Her other upcoming films stick closer to the British fare that Jones was previously known for. Hysteria tells the sure-to-be colourful history of the vibrator (it also stars Maggie Gyllenhaal and Hugh Dancy), Page Eight is a BBC spy thriller with Ralph Fiennes and Rachel Weisz, and Cheerful Weather for the Wedding is a dramedy with Elizabeth McGovern. And there’s also Chalet Girl with Ed Westwick…but by the looks of things, the less that’s said about that, the better.

Joel Edgerton – Warrior

You’ll also see him in: The Thing, The Odd Life of Timothy Green, Say Nothing

This 36-year-old Australian is hardly a newcomer to Hollywood, but it seems like 2011 might finally be his breakthrough year.

Edgerton has appeared in King Arthur, Smokin’ Aces, Star Wars Episode II & III, and the Australian cult favourite, The Square, but oddly enough, it was last year’s Australian indie Animal Kingdom that earned him the most attention yet. Though Jacki Weaver was the only actor from the film to receive a very well-deserved Oscar nomination, many viewers (including myself) seemed to latch onto Edgerton’s charismatic, comparatively gentle (though that’s not saying much for that film) character of Baz.

After that, offers started to pour in. And Edgerton seemed to embrace his newfound Hollywood clout, because he’s got starring roles in a ton of big project coming up. The most high-profile of all is the Fighter look-a-like film, Warrior, which co-stars another up-and-comer from last year, Tom Hardy. The trailer looks like it’s full of sports movie clichés, but early word from advanced screenings has been decent so far.

Edgerton’s also got a pair of thrillers lined up. Say Nothing is an Australian vacation-gone-wrong mystery with Teresa Palmer, while The Thing is a good ol’ fashioned alien horror film with Mary Elizabeth Winstead.

Perhaps most interesting of all is the fantasy film The Odd Life of Timothy Green, with Jennifer Garner, Dianne Wiest, and Rosemarie DeWitt. The director, Peter Hedges, made Dan in Real Life and Pieces of April, which were two flawed but interesting films.

Rooney Mara – The Girl with the Dragon Tattoo

The Girl with the Dragon Tattoo is the only film that Mara has lined up for 2011, but I think that’s all she really needs. While fans of The Social Network (and there are many on the internet) know perfectly well who Mara is, most people don’t, and this is a massive enough project to change that. Not only is it based on the biggest book phenomenon since The Da Vinci Code, but The Girl with the Dragon Tattoo is directed by David Fincher, who has become one of the most respected directors in Hollywood. (If you ask me, losing the Best Director Oscar to Tom Hooper might be the best thing that’s ever happened to Fincher’s career.)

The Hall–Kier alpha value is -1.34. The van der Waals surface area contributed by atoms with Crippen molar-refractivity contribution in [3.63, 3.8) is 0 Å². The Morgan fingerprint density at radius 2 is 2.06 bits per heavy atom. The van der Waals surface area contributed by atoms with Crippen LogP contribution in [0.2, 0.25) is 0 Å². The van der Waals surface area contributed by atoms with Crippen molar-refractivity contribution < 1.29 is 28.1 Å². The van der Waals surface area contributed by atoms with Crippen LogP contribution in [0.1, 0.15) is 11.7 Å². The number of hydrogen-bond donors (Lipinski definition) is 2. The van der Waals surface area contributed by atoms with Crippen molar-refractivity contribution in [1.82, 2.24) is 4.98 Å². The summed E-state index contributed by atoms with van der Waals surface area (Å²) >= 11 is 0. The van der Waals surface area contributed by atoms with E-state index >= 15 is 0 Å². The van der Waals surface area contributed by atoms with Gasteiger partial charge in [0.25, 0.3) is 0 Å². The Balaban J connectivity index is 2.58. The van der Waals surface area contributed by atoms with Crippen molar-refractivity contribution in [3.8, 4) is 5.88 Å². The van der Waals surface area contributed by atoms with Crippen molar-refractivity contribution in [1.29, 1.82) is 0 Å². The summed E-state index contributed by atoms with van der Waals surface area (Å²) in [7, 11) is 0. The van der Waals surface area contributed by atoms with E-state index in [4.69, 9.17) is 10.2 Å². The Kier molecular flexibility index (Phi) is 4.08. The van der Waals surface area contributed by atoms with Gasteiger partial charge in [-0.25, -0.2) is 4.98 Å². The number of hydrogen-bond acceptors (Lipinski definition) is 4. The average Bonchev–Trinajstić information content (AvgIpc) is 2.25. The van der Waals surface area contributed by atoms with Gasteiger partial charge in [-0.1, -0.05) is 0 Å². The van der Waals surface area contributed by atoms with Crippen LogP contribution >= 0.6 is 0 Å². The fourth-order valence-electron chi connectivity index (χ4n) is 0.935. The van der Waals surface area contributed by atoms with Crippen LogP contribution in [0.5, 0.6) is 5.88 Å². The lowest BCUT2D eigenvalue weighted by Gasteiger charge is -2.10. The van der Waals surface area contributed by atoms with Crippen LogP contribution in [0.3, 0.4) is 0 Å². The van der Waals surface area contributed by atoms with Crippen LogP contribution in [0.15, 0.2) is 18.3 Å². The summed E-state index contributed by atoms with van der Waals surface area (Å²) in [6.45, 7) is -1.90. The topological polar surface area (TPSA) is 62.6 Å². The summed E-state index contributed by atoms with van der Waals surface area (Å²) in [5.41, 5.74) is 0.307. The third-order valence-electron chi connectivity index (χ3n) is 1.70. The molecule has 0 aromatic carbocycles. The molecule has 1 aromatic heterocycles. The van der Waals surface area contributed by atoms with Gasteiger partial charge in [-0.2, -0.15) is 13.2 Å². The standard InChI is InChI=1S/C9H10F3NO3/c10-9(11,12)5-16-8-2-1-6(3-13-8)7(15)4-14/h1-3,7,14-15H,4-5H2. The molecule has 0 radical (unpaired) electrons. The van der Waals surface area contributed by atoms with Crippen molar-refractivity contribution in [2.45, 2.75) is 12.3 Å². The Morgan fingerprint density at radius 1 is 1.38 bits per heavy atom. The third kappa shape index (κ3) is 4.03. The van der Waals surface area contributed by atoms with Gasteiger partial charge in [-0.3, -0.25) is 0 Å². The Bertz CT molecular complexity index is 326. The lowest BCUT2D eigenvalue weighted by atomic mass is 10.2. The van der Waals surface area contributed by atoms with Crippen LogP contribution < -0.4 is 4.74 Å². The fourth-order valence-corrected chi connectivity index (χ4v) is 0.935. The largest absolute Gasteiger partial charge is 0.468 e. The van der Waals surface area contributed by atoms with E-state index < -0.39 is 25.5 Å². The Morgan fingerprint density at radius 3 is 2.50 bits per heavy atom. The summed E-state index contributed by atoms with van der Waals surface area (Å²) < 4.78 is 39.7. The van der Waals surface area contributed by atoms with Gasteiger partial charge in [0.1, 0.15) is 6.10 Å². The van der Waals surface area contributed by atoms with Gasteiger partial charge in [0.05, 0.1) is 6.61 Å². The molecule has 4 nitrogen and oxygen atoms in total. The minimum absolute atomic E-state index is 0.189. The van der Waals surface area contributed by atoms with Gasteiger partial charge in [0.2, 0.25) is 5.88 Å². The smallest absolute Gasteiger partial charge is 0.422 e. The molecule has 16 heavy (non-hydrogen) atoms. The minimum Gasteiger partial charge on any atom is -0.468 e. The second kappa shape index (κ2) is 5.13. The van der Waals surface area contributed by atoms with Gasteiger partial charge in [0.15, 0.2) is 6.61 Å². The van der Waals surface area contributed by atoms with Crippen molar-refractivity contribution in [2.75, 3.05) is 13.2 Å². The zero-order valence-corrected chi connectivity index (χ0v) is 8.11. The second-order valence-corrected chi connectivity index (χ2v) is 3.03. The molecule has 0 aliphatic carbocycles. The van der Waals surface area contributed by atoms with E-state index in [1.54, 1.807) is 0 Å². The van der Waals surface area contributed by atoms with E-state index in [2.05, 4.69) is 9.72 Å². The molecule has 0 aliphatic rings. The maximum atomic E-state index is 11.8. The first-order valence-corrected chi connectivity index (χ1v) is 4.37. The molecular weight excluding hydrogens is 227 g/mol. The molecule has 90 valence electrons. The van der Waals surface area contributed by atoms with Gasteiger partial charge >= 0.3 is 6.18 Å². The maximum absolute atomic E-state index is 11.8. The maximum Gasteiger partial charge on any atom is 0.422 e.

There’s already plenty of buzz for the film, and Mara has already posed in costume for several photoshoots. People seem to already like her even though most have only seen her in The Social Network (her few other past credits include A Nightmare on Elm Street, The Winning Season, and Youth in Revolt). Talk of an Oscar is already floating around, but with the slew of young actresses in meaty roles this year, it’s going to be a tough fight for everyone.


Sam Riley – On the Road

2007’s Control was supposed to be the movie that made Sam Riley a star. And his performance in that film as Ian Curtis was so searing and deft that it was hard to believe that it was his first movie. Yet even though Riley had a small string of projects afterwards, all of them ended up in distribution purgatory. Franklyn never made it out of the UK, while 13 fell prey to poor reviews and, despite offering a poster and trailer, still doesn’t seem to have a U.S. release date. Even Brighton Rock (Riley’s most promising project after Control), which played at TIFF, doesn’t seem to have plans for a proper North American release.